Transition in Egypt

Incoming and (in podcast) departing presidents of American University in Cairo discuss role of key institution in a volatile region.
October 27, 2010

Much of the political discussion in Egypt of late has concerned the eventual transition when Hosni Mubarak leaves the presidency. Meanwhile, a very smooth transition is under way -- minus the intrigue -- at the American University in Cairo. This week, the board announced that Lisa Anderson, the provost and a former Columbia University dean, would succeed David Arnold as president.

In interviews Tuesday (Arnold's for a podcast), the outgoing and incoming presidents noted the unusual role of AUC (as it is widely called). New American universities are sprouting up in the Middle East (many of them branch campuses), and for-profit, English-language universities are proliferating in Egypt. But AUC is unusual. It is there for the long run (it is approaching its centennial, with a tradition of educating the future professional elites in Egypt), operates with American accreditation and a liberal arts style, and acts as a rare private nonprofit in a region not used to that sector of higher education.

Egypt is just starting the process of creating its own accrediting system and AUC "can set a standard," Arnold said, in part because it has long gone through American reviews of its programs. During his seven-plus years in office, Arnold said, the university has undergone a "complete transformation," moving to a new location and adding numerous academic programs. Enrollment has grown to 6,500 from 5,000 -- and the university has also boosted the enrollment of foreign students coming to Egypt to learn Arabic or how to teach it. Arnold said he is particularly proud of a new master's degree in teaching Arabic as a second language.

While the new Western-style universities and branch campuses in the Middle East have been attracting considerable attention and money, Anderson said she believes strongly that the AUC model will play a role that the branches cannot. She said she realized this well before she moved to Cairo, when she was at Columbia and was negotiating a dual degree program with a French university. She said that even where there is a common degree title or discipline, academic traditions and needs differ by country, and replicating an American university in the Middle East isn't the same as being an American university in the Middle East.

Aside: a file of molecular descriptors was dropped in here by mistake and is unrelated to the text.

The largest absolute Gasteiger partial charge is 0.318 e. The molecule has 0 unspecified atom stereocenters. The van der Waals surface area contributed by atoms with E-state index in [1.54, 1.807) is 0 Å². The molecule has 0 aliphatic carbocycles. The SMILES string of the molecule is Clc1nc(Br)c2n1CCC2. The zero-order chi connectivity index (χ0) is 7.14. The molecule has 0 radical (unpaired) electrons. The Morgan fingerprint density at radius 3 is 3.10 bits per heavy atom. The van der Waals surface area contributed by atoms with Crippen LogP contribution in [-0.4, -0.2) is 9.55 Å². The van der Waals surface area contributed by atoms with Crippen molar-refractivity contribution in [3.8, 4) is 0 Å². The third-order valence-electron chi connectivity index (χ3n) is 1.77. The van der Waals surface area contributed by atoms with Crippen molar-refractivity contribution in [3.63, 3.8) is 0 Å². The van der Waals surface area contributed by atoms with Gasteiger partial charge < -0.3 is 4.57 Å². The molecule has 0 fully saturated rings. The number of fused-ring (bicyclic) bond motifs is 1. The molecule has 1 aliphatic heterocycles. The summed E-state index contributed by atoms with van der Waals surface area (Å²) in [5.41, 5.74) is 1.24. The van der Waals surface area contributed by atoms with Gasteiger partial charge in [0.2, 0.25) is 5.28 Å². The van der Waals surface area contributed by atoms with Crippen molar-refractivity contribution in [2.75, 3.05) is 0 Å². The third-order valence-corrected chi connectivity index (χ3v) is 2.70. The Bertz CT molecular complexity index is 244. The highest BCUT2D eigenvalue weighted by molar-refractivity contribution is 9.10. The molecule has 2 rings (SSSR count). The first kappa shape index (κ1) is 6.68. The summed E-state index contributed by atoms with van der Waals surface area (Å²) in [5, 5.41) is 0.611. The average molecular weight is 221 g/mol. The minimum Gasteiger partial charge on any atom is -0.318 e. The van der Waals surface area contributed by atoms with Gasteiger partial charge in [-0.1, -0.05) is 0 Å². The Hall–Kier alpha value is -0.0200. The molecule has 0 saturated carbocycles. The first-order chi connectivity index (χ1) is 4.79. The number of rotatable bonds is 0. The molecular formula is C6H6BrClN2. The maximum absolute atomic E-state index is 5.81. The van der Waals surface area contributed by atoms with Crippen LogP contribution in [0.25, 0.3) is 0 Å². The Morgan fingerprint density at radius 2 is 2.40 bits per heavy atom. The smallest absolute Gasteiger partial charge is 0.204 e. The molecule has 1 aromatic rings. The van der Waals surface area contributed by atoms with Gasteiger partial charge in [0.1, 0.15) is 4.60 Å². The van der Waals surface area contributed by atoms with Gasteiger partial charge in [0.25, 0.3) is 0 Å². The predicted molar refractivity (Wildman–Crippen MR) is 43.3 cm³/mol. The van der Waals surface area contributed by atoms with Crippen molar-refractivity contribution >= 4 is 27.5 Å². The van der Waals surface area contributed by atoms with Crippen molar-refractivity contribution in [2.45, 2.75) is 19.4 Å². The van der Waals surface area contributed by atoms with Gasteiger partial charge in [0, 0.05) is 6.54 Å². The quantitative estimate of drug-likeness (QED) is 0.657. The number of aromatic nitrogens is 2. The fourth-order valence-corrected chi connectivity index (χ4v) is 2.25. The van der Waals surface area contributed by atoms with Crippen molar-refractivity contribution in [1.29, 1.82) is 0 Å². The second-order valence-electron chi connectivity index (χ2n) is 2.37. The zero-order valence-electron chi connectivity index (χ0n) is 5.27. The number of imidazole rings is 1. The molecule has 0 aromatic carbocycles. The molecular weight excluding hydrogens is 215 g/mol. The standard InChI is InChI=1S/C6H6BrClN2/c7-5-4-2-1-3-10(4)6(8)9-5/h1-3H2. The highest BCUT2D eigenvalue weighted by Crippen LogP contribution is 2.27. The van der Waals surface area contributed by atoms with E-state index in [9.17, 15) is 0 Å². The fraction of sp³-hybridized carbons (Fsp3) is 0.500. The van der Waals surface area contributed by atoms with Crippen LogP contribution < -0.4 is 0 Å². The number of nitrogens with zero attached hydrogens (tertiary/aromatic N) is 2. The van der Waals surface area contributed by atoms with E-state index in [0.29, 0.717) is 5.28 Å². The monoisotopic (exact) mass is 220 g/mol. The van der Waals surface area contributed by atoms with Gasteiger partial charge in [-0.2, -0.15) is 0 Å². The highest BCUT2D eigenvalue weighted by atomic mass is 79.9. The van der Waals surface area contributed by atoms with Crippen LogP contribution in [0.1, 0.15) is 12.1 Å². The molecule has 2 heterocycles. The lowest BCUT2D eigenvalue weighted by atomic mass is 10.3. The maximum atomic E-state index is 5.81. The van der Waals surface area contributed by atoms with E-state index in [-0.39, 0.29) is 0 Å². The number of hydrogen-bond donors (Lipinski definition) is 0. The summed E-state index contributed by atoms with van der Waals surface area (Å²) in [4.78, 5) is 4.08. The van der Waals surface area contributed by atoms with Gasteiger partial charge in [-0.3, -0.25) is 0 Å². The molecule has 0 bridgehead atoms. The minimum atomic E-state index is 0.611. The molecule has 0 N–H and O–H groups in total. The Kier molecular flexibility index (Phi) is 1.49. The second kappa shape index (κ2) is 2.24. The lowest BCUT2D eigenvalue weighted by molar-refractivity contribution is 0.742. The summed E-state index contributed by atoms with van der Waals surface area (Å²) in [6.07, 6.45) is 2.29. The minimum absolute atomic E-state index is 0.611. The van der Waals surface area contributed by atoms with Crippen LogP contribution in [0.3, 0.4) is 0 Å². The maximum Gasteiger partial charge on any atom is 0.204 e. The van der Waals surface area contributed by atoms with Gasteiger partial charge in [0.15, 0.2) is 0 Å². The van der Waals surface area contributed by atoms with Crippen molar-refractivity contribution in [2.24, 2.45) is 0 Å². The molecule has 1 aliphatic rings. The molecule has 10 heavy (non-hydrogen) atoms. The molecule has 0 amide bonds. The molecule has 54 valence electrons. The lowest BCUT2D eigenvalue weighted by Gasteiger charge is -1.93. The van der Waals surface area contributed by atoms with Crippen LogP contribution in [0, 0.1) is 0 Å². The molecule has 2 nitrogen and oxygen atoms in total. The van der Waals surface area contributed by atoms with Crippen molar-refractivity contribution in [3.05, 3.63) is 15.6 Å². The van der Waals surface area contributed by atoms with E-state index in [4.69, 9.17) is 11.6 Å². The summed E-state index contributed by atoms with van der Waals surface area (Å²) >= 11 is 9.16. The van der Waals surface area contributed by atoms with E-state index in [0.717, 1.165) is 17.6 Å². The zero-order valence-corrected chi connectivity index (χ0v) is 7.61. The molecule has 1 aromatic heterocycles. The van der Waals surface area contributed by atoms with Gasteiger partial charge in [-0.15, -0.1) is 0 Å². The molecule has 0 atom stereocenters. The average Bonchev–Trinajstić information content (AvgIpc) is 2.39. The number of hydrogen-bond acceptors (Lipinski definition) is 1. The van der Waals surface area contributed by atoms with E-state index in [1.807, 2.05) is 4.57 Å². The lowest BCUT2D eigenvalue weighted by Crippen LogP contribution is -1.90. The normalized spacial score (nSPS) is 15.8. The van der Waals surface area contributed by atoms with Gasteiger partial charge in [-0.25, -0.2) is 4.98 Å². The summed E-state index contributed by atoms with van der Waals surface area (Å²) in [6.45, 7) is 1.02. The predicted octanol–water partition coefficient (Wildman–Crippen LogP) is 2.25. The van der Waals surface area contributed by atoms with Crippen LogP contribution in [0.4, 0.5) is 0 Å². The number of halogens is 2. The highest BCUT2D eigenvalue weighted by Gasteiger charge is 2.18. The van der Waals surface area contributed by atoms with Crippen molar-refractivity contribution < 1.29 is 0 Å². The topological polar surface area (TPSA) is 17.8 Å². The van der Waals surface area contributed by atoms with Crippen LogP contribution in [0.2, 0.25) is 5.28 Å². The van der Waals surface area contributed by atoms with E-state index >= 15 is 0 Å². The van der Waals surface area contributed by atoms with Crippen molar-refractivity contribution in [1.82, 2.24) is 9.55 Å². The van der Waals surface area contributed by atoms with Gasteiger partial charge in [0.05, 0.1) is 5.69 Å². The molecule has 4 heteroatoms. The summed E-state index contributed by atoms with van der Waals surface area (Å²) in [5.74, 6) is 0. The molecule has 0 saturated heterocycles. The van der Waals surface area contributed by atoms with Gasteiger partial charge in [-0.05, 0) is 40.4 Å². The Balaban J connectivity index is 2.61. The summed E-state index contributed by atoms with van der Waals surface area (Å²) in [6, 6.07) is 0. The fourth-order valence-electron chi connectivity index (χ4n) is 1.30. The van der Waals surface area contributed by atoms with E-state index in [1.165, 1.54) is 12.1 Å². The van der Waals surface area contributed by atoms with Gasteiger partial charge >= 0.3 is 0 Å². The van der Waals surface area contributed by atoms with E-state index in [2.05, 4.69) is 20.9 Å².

She said she found herself thinking at Columbia that "we cannot behave as though we have perfected a curriculum that can be disseminated around the world. I don't think there ever is a perfected curriculum, and in the current environment, where globalization is going to be taking us by surprise, it's important to be in an actual partnership where someone could say 'that makes sense in the United States, but not here.' "

Anderson added: "If you export your curriculum and your instructors and everything else, people aren't going to say 'we think about that in a different way.' " With the AUC model (also present at the American University of Beirut), "we have a historical depth and a place in local society that doesn't feel quite like an implant from the United States," she said.

Universities around the world, she predicted, may be looking for partnerships in the years ahead more than setting up outposts, and she sees AUC as ideally situated -- with a student body that is largely Egyptian but an international faculty and expertise in topics, such as business in the Middle East, that may be of value to many institutions.

Egypt, she said, has "lots of problems and lots of potential," and she fears the Western press may focus on the former and not the latter. But the population size, history, and geography all favor AUC, she said. While some worry about political instability in the years ahead, Anderson -- a political scientist who studies North Africa and the Middle East -- said this is only part of the picture. "There are clearly lots of issues in the news, but daily life at the university is not deeply affected by high-level politics," she said.

Anderson is the first woman to lead AUC, but she noted that she is not the first woman to lead an Egyptian University. Hind Mamdouh Hanafy is president of Alexandria University. And AUC attracts women in a range of fields that are not traditional for Egypt (or much of the world). AUC started Ph.D. programs for the first time this year, all in the sciences, and a majority of students are female.

And Anderson has a been-there, done-that view of being the first woman to hold a position. "I'm the first woman who has had every job I've ever had," she said.


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